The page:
The figures, called tasvir, are 32 to 40 centimeters long, and are generally made of water buffalo, cattle or camel skin. Those made of camel skin are more transparent than the others, so they show the colors and forms better. The skins are treated with special chemicals to make them transparent. After this treatment, the forms are cut out on a wooden bench. A special knife, called a nevrekan is used for this work. Then the figures are painted with synthetic or vegetable dies. Last of all the holes for the manipulating rods are cut.
I. The Prolugue
Before the play begins, a decorative scene (a house, a plant or a bouquet of flowers) is put on the screen. As the prologue begins, this scene is slowly removed from the screen to the music of a reed pipe. Then from the left side of the screen comes Hacivat. He enters singing a traditional song about the philosophical meaning of the screen (it represents the universe). He invites Karagoz to come the screen, and Karagoz complies.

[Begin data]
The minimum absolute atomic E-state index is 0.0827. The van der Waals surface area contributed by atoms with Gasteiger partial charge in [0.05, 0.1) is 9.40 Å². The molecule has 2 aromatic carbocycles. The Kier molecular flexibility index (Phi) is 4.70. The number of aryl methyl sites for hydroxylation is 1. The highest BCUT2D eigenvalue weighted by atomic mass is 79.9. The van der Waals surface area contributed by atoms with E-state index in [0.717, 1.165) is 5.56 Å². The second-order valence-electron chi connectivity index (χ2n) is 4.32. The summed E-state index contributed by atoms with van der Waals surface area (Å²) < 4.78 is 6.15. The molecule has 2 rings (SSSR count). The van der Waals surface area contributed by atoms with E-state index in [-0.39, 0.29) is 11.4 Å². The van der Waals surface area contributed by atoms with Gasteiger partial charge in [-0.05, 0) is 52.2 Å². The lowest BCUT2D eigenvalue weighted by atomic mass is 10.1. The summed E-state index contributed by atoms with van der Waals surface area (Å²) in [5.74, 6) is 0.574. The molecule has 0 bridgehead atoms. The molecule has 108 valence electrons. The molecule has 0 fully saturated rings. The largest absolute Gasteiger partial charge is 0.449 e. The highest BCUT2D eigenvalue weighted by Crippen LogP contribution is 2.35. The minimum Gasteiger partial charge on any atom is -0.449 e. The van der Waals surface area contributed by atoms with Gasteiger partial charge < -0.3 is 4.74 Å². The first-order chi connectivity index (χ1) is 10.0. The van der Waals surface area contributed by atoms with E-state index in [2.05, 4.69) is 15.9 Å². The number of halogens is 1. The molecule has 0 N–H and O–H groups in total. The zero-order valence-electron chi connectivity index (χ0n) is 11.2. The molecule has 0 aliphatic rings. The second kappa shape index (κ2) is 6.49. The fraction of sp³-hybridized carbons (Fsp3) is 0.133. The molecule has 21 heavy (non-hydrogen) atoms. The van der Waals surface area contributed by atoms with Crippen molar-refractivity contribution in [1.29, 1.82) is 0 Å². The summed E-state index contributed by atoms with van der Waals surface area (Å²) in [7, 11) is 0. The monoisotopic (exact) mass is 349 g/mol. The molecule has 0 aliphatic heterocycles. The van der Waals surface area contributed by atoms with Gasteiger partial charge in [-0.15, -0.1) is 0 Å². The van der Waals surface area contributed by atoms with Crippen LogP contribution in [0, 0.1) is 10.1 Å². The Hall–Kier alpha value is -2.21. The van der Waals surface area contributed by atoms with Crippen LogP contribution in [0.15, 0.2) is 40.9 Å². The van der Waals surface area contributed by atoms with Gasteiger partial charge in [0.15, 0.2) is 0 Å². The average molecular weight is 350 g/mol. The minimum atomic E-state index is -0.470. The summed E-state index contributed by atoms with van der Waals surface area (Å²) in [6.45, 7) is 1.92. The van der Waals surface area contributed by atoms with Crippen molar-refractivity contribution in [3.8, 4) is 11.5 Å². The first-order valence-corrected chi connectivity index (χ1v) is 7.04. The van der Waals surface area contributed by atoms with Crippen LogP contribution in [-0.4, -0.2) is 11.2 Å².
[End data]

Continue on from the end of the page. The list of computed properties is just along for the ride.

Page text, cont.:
II. The Dialogue
In this part, Karagoz and Hacivat may exchange riddles or give an account of a dream. telling it as though it really happened. The dialogue is concluded with the teaching of a moral.
III. The Main Play
The plot is represented, and all the various figures play their roles.
IV. The Epilogue
This part is very short. Hacivat addresses Karagoz with a poem:
"Yiktin perdeyi eyledin viran
Varayim sahibine haber vereyim heman."
(The screen you have completely torn down, I shall tell the owner with a frown.)
The owner is of course, God, since the screen represents the universe. All the figures are removed from the screen, and a cengi (woman dancer) appears and dances to music.
Reference: Karagoz - Kukla Gosterileri (Turkish Shadow Theater: Karagoz) by Mustafa Kutlu, T.C. Kultur Bakanligi Ankara Devlet Tiyatrosu